It was only after 1856, when Nawab Wajid Ali Shah, the then Nawab of Awadh, Lucknow was exiled in Metiabruz by the British Government, this place transformed dramatically.

Metiabruz meant fort made from mud (in Urdu, ‘matia’ mean ‘mud’ and ‘bruz’ mean ‘fort’). In those days, it is said, it was called Parikhana, and the Garden Reach area was called Muchikhola then.

Once the Nawab settled in his exile, his royal house in Metiabruz started to bustle with activity – Awadhi language, art, music, dance, singing, poetry, smell of atar (fragrance made from flowers) were populist style of his living. The city also got a taste of Awadhi cuisine, rich, spicy yet light on the stomach. The signature Awadhi Biriyani, Nargisi Kofta, Tunde and Gelawati Kababs are some of the delights prepared by the chiefs and cooks of the erstwhile Nawabi kitchens.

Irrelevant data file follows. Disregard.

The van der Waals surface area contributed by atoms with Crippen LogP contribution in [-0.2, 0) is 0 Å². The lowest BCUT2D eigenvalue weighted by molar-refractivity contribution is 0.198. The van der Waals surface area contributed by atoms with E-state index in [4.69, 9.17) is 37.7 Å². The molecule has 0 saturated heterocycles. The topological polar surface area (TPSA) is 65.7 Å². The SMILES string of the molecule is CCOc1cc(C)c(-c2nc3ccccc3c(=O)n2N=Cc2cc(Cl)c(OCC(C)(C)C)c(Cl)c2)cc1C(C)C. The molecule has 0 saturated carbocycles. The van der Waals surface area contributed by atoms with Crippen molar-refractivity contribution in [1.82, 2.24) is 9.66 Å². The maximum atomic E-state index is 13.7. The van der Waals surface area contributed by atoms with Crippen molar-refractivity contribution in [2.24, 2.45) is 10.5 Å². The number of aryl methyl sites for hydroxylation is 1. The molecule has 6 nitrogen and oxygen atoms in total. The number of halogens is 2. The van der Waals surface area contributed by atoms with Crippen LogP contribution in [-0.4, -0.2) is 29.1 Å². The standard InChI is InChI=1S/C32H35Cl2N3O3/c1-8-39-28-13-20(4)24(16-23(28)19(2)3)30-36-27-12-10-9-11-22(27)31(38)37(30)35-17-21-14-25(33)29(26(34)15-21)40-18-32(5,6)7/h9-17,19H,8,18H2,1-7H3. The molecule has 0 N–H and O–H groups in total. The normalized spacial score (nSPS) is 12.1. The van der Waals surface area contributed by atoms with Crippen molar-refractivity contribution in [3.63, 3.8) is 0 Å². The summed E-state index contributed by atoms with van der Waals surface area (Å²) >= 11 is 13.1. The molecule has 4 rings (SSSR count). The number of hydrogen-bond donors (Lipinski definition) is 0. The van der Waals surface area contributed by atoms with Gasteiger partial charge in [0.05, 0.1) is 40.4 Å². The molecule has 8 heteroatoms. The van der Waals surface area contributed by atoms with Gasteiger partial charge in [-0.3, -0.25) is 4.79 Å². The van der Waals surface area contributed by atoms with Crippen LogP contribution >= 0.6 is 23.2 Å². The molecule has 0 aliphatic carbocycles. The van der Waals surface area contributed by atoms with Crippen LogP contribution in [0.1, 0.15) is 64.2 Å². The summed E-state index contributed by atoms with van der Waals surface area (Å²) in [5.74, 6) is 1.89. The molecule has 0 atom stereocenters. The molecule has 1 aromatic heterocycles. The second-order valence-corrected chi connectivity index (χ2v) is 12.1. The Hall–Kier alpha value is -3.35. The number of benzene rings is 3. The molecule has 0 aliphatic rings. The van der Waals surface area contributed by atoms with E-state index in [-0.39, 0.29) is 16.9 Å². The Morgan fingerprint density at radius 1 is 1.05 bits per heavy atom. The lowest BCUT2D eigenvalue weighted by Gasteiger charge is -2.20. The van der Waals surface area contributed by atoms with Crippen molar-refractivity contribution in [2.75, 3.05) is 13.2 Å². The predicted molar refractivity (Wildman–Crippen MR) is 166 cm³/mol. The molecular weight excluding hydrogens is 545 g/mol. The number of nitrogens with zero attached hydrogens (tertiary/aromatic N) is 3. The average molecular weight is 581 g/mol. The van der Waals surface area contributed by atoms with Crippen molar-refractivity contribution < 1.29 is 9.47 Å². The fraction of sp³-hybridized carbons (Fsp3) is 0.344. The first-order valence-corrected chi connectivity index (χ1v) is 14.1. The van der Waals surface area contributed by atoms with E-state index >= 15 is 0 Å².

His another major contribution of today’s Metiabruz is the introduction of Hindustani Darjees or tailors. At that period of time there were very few tailors in Bengal who had the artistic skill and concept to match the talent of these Hindustani darjees from Lucknow. Gradually, these darjees became so famous in Bengal that they started getting orders from Bengali Zamindars, Babus and even British Officers. As time passed on holding the hands of these skilful darrjees, Metiabruz became one of the prominent centers of fashionable garment making in Eastern India. Now around 56% of the total youth in Metiabruz is into the business of garment manufacturing. Bulk shipment of garment produced from Metiabruz is now sent to neighboring countries like Bangladesh, Nepal, Bhutan, Sri Lanka every month.